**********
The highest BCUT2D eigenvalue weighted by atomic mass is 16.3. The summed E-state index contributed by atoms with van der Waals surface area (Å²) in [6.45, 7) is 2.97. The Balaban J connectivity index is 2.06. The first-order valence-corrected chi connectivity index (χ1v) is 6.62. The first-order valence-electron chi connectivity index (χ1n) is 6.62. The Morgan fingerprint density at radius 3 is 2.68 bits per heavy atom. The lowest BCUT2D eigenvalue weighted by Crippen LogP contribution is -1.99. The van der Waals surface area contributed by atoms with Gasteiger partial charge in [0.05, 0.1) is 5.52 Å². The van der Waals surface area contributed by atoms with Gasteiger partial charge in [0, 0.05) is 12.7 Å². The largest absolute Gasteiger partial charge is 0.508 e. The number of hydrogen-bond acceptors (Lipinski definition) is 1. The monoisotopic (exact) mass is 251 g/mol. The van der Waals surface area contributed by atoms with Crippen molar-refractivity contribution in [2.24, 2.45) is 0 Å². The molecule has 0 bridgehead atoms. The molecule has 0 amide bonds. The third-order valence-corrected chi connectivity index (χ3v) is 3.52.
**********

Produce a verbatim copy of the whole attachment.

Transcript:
The highest BCUT2D eigenvalue weighted by atomic mass is 16.3. The summed E-state index contributed by atoms with van der Waals surface area (Å²) in [6.45, 7) is 2.97. The Balaban J connectivity index is 2.06. The first-order valence-corrected chi connectivity index (χ1v) is 6.62. The first-order valence-electron chi connectivity index (χ1n) is 6.62. The Morgan fingerprint density at radius 3 is 2.68 bits per heavy atom. The lowest BCUT2D eigenvalue weighted by Crippen LogP contribution is -1.99. The van der Waals surface area contributed by atoms with Gasteiger partial charge in [0.05, 0.1) is 5.52 Å². The van der Waals surface area contributed by atoms with Gasteiger partial charge in [0, 0.05) is 12.7 Å². The largest absolute Gasteiger partial charge is 0.508 e. The number of hydrogen-bond acceptors (Lipinski definition) is 1. The monoisotopic (exact) mass is 251 g/mol. The van der Waals surface area contributed by atoms with Crippen molar-refractivity contribution in [2.24, 2.45) is 0 Å². The molecule has 0 bridgehead atoms. The molecule has 0 amide bonds. The third-order valence-corrected chi connectivity index (χ3v) is 3.52.